Credit/Quelle: Büro M.C. Wegmüller

10 | Deposits in the service duct of the Eyholz Tunnel
Credit/Quelle: Büro M.C. Wegmüller
10 | Deposits in the service duct of the Eyholz Tunnel
Credit/Quelle: Büro M.C. Wegmüller

On-Site Verification

To substantiate all these claims, we set out to visit the tunnel currently worst affected by sedimentation in Switzerland. It is the Eyholz tunnel of the A9 in the Valais (Fig. 9). Here we encountered massive deposits in the service ducts of both tunnel tubes (Fig. 10). In order to be able to detect the CO2 content in the mountain water, we were equipped with a pH meter, an electrical conductivity meter and a CO2 gas meter (Fig. 11). We examined the entire length of both service ducts. The diagram in Figure 12 shows the most important results.

11 | CO2 concentration in the piping
Credit/Quelle: Büro M.C. Wegmüller

11 | CO2 concentration in the piping
Credit/Quelle: Büro M.C. Wegmüller

12 | Schematic of the service duct of the Eyholz tunnel with the measured CO2 levels
Credit/Quelle: Büro M.C. Wegmüller

12 | Schematic of the service duct of the Eyholz tunnel with the measured CO2 levels
Credit/Quelle: Büro M.C. Wegmüller

The CO2 content in the atmosphere is currently approx. 420 ppm (1 ppm = 1.9888 mg/m3). Starting from the Staldbach portal, we encounter almost normal values in the south tube up to the middle of the tunnel. After that, however, the concentration of CO2 rises to 3000 ppm and more. This is the case with continuous ventilation and extraction of the air (via two extraction fans in the middle of the service ducts), which each extract around 10 650 m3 of air per hour from both service ducts and transport it away into the traffic area. In contrast, the concentration of CO2 in the traffic area is almost unpolluted at around 500 ppm. The zones with the CO2 increase coincide with the zones with the heaviest deposits. This can be seen most clearly at the Grosshüs portal. Here, a full sealing was installed around both tunnels for the last 550 m. The mountain water degasses here (change in gradient) to such an extent over the last 500 metres that the pH value of the infiltration trench water (15 l/s) rises from 6.7 to 8. At the same time, the CO2 concentration in the ambient air drops from 2000 ppm to 421 ppm (atmospheric level). The sediments here, in the drainage system‘s infiltration trench, reach 3–4 cm per year and are as hard as rock.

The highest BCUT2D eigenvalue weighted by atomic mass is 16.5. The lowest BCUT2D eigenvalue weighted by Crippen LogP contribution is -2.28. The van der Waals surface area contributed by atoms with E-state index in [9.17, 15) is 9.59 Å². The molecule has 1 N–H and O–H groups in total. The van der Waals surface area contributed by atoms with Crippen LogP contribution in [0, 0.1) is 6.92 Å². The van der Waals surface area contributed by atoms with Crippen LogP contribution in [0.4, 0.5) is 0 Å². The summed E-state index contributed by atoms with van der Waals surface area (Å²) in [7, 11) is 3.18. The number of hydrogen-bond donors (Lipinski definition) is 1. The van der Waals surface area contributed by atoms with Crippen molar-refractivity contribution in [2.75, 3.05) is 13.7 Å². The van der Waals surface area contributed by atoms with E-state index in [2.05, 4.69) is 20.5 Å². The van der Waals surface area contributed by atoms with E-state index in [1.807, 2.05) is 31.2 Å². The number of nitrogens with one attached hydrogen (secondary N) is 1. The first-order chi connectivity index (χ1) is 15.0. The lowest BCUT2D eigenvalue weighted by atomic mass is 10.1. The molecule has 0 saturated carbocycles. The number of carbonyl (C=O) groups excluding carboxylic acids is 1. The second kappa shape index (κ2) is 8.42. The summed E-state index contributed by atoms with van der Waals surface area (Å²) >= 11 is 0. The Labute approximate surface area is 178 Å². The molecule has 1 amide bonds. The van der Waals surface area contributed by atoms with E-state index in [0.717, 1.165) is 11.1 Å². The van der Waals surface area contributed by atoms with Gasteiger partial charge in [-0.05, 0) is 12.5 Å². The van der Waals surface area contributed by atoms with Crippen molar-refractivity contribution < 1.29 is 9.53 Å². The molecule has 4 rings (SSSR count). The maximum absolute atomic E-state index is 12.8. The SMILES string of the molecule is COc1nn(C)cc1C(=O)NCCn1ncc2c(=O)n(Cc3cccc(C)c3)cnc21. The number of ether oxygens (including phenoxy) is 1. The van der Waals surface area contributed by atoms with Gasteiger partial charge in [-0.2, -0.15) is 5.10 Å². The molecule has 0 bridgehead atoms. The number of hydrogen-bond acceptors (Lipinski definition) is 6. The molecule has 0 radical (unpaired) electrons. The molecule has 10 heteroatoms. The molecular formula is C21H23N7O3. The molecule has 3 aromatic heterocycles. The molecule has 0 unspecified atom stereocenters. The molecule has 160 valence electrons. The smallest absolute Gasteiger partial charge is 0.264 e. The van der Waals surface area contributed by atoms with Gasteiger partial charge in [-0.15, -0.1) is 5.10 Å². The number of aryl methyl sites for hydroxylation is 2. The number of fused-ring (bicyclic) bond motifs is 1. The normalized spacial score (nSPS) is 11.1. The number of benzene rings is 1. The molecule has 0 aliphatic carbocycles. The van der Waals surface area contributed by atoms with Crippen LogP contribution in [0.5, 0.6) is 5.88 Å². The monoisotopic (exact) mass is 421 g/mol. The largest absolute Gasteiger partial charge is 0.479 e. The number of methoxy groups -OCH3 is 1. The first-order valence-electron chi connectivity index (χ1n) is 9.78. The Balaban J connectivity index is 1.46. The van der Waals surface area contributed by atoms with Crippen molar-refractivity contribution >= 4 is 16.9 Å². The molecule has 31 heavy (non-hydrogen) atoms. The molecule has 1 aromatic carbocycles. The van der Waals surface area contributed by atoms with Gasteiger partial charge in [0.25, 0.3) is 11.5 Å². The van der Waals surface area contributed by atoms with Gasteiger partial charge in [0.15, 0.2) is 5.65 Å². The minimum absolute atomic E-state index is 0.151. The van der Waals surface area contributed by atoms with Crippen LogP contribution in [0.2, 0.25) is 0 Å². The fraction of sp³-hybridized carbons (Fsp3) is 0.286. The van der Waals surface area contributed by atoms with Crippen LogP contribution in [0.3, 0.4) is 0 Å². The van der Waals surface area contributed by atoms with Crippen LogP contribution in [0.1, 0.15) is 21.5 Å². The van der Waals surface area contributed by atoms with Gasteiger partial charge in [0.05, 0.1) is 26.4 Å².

Around 500–1000 tonnes of magmatic CO2 escape from the two service ducts per year. On this stretch, this corresponds to a traffic load of around 5000 vehicles per day. The CO2 not only escapes from the mountain water, but also diffuses through the concrete lining (cracks and joints) into the interior of the two service ducts. As a result, there are points in the service ducts that show fluctuations in the CO2 concentrations (from 2000 to 4000 ppm within 10 minutes) and so far these can only be explained by alternating gas influxes. It is a stroke of luck that this tunnel has strong ventilation in both service ducts, which makes it possible to determine the actual CO2 concentrations. There is no way of knowing how much CO2 escapes from this mountain alone per year.

Releases of Magmatic CO2 on an Unexpected Scale

If we assume that this is not a singular phenomenon, we can imagine how large the quantities of CO2 must be that have entered the atmosphere in this way practically unnoticed up to now. Magmatic CO2 is well-known, but the distribution and scale at which it can occur is new, and this is of crucial importance, especially for a tunnel drainage system. If we add up all the CO2 emissions from the subsurface that enter the atmosphere worldwide, this could add up to a contribution that has been left out of the climate models.

We have subsequently investigated a number of other tunnels. The measured CO2 concentrations coincide with the existing deposits in 95% of the cases. In the remaining cases, the measurement conditions (too little water, concrete carbonisation, etc.) could also have played a role. The measured values are listed in Table 2.

Table 2 | CO2 measurements of other tunnel structures

Table 2 | CO2 measurements of other tunnel structures

The investigations so far have shown that a CO2 content of up to 600 ppm in the shafts of a drainage system means rather moderate deposits. Between 600 and 2000 ppm we expect moderate to heavy deposition. Above 2000 ppm we face only heavy deposition. Values above 10 000 ppm make flushing measures necessary at intervals of no more than three months.

Conclusion

Previous investigations in this field were almost exclusively concerned with the quality of the construction materials used. These studies were certainly not wrong, but they overlooked the most important aspect – the natural influx of magmatic CO2 from the underground.

This mechanism has nothing to do with the accumulation of CO2 in rainwater in the uppermost layers of the earth - much lower concentrations occur there, and the depositions caused by this are minor and short-term in nature. Here we are talking about CO2 influxes from the interior of the Earth. Investigations to date show that around 10–20% of all tunnel structures in Switzerland are affected by this. In all cases, this leads to massive deposits. Research in the field of drainage systems/scaling must devote more attention to this aspect in the future.